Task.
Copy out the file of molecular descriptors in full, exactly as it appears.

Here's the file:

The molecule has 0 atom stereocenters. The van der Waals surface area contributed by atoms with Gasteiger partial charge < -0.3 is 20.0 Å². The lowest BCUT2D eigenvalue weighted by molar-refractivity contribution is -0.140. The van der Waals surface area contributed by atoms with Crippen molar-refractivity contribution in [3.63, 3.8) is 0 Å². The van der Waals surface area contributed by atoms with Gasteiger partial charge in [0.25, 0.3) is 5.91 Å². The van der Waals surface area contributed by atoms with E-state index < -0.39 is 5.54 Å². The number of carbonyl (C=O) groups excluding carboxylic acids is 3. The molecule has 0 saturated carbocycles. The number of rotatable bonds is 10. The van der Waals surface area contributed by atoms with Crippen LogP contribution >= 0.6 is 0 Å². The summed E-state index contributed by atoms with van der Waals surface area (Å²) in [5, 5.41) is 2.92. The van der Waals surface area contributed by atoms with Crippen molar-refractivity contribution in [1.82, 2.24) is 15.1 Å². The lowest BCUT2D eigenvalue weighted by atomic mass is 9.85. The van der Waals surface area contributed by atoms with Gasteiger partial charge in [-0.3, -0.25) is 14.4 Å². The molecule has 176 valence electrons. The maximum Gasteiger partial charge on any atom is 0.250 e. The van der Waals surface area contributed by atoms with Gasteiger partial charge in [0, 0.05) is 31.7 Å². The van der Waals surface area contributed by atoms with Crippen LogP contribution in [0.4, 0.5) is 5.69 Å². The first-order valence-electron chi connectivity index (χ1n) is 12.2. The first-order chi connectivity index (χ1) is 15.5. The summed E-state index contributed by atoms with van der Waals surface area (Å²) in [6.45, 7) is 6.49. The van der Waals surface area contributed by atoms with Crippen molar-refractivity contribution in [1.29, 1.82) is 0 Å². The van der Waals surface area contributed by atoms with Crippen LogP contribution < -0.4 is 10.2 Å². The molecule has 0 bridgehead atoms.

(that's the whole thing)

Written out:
The molecule has 0 atom stereocenters. The van der Waals surface area contributed by atoms with Gasteiger partial charge < -0.3 is 20.0 Å². The lowest BCUT2D eigenvalue weighted by molar-refractivity contribution is -0.140. The van der Waals surface area contributed by atoms with Crippen molar-refractivity contribution in [3.63, 3.8) is 0 Å². The van der Waals surface area contributed by atoms with Gasteiger partial charge in [0.25, 0.3) is 5.91 Å². The van der Waals surface area contributed by atoms with E-state index < -0.39 is 5.54 Å². The number of carbonyl (C=O) groups excluding carboxylic acids is 3. The molecule has 0 saturated carbocycles. The number of rotatable bonds is 10. The van der Waals surface area contributed by atoms with Crippen LogP contribution >= 0.6 is 0 Å². The summed E-state index contributed by atoms with van der Waals surface area (Å²) in [5, 5.41) is 2.92. The van der Waals surface area contributed by atoms with Crippen molar-refractivity contribution in [1.82, 2.24) is 15.1 Å². The lowest BCUT2D eigenvalue weighted by atomic mass is 9.85. The van der Waals surface area contributed by atoms with Gasteiger partial charge in [-0.3, -0.25) is 14.4 Å². The molecule has 176 valence electrons. The maximum Gasteiger partial charge on any atom is 0.250 e. The van der Waals surface area contributed by atoms with Gasteiger partial charge in [0, 0.05) is 31.7 Å². The van der Waals surface area contributed by atoms with Crippen LogP contribution in [0.4, 0.5) is 5.69 Å². The first-order valence-electron chi connectivity index (χ1n) is 12.2. The first-order chi connectivity index (χ1) is 15.5. The summed E-state index contributed by atoms with van der Waals surface area (Å²) in [6.45, 7) is 6.49. The van der Waals surface area contributed by atoms with Crippen molar-refractivity contribution in [1.29, 1.82) is 0 Å². The van der Waals surface area contributed by atoms with Crippen LogP contribution < -0.4 is 10.2 Å². The molecule has 0 bridgehead atoms.